What about different parts of the business being aligned? How many of you out there have given operations a cost reduction target while simultaneously giving product or sales an uplift? This causes conflict at best, it also hamstrings your growth. Some managers call this ‘healthy tension”… which is management school bullocks for misalignment

Finally my personal favourite piece of target tripe… manage decline in legacy business (ie maintain the status quo as best are you can) while simultaneously driving radical simplification…. That’s like saying go to war but don’t use guns … what are you supposed to do? Batchslap them into submission?  Have them laugh themselves to death by showing them your impossible targets?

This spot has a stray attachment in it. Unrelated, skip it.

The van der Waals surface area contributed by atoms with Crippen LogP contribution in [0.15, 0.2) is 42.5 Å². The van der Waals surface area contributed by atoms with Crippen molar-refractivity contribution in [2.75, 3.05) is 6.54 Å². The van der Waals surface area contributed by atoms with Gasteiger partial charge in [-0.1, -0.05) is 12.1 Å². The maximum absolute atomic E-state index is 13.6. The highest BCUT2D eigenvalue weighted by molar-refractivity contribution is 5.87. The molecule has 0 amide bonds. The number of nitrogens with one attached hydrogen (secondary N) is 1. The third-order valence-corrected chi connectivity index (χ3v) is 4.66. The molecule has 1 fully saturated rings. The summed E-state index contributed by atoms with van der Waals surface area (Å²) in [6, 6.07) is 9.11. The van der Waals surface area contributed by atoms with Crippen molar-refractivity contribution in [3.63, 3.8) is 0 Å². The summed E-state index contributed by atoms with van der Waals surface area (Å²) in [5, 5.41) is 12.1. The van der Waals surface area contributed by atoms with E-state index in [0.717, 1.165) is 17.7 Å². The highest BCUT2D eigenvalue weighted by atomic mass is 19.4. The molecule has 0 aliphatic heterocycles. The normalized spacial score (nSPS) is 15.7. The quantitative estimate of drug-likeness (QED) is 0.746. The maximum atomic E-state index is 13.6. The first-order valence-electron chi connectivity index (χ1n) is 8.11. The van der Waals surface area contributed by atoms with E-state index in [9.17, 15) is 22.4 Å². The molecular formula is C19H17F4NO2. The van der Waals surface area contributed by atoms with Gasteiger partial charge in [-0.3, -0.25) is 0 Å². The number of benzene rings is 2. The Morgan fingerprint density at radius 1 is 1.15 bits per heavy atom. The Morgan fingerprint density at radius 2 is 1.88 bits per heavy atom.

Combine reality, true choice and alignment and you get simplicity and organisational alignment. Trust me (most) people have decent BS meters. They will naturally see if a plan, driver or goal is aligned with what they are targeted with or are doing. To quote Jason Jennings “in great companies everyone knows the strategy, and everyone thinks and acts like an owner”

Doing the hard stuff.

Jim Donovan post today highlighted the worlds top 50 business thinkers. The thing that struck me about this list is how many of the folks there are responsible for creating the theory of business growth, or for delivering it.  Why do they get this acknowledgement and respect? To me, its because these people do the hard stuff.

Growth is far harder to achieve than most of us are willing to accept. There is a bunch of research that highlights that the perennial growth story for any company is fiction. For example, Creative Destruction by Forster & Kaplan highlights that most companies not only fail to grow, but only a small percentage (16%) actually survive !  

Stop and think about that…. for 84% of you out there working. You are in companies that are dead men walking.